i walked in, said hi to whoever was directly in front of me, put down my camera bag near the babies and got my hand sanitization on. i sat in that room for maybe 1.5 hours. for however long they were there. it is amazing to me to be an aunt to this many kids, let me just say. i have 15 nieces and nephews, 13 of which i see fairly regularly. it's so interesting to see the ways they are alike, like my husband and his siblings, like my parents in law. and all the ways they are so very different, from looks to likes. they are all such great kids though and really and truly adore each other. cousin time is coveted and you can always trust them to be looking out for each other. mostly. though i wonder what 5 nephews born in the span of, what, 4 years, is going to look like in high school...

the bottom line is these little people give me so much. and being with my newest niece and nephew was just what i (selfishly) needed. i sat there and soaked up the miracle that they are, all the while hoping that my friend gets her miracle too.


little brother is home | newburyport family photographer

for a good chunk of months now, i've not been feeling like myself. my little family of four is staring down a few very big choices and my brain feels muddled. but before any of that even happened i was going through something that i think, and know, a lot of photographers go through. see, before we decided to make this a business, and by we i mean the photographers that commiserate with my feelings, we did this for love. we did it because we saw something magical in our own lives, something we wanted to capture, to remember, to share. we did it because someone we love did it, we did it because we had a baby and experienced the magic of childhood and what being a parent means, we did it because we majored in it in art school. no matter the path to photography, we all started this well before anyone was willing to pay us for it. the shift from hobby to profession, for me at least, has been a struggle. i find myself staring at photographs that photographers who i admire have taken and suddenly i'm thrust down the chute of self doubt. i don't want to look up in another year and say "well, i'm still just photographing what i think people think i should be photographing" and ugh, what kind of boring existence is that? i don't like posed portraits. there, i said it. in fact, i really DISlike them. you know what i want? to shoot an entire session of a family in their PJs, half in bed and half making pancakes. FAMILY?? ARE YOU OUT THERE?? CONTACT ME! you know what i want? to shoot siblings in a beautiful bubble filled bath tub. FAMILY?? DO YOU EXIST??? CONTACT ME!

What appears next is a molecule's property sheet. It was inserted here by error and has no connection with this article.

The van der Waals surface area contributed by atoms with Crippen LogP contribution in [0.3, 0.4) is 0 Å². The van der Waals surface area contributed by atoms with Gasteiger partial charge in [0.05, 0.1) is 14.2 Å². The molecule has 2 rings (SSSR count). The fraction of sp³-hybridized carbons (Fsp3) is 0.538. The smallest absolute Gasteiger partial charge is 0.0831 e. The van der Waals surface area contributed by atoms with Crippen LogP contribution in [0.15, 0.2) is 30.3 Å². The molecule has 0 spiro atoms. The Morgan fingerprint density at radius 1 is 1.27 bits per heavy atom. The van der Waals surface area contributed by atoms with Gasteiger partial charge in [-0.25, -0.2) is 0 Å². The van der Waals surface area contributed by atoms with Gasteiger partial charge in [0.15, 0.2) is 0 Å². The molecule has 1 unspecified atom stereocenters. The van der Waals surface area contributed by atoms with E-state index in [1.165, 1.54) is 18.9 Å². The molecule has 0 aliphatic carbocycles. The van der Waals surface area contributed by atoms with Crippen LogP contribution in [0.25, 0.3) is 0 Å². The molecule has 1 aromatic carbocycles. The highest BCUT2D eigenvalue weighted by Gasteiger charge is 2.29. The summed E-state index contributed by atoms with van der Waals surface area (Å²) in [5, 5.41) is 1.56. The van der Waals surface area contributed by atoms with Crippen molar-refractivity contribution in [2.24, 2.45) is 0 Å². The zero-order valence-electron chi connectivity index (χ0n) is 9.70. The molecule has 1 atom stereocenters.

we all know babies sleep, well, sometimes. we all know they curl up into tiny bundles as they did in the womb. do i think those photos are amazing and gorgeous? definitely. do i have the patience or creativity for that particular avenue of photography? no. no way. yes, babies look gorgeous when they sleep, but what did they look like when they flailed their tiny limbs about and wrinkled their faces like old men? do you remember those first weeks when you were surrounded by hospital blankets, congratulatory balloons that are loosing their oomph in the corner. remember when your older son hopped in bed and scooped up the baby? remember when he took off all his clothes when he saw the photographer? the sheets were a little wrinkled and the light wasn't perfect, but the moment was.

my sessions are going to look different from here on out. and if you contact me for a family session, and i ask you to please prepare for an ice cream party in your kitchen, or get supplies for smores or take me to your favorite restaurant that you go to as a family, just do it. i promise, it's worth it.

here is phin at home. with his mom. and his brother. and his dog.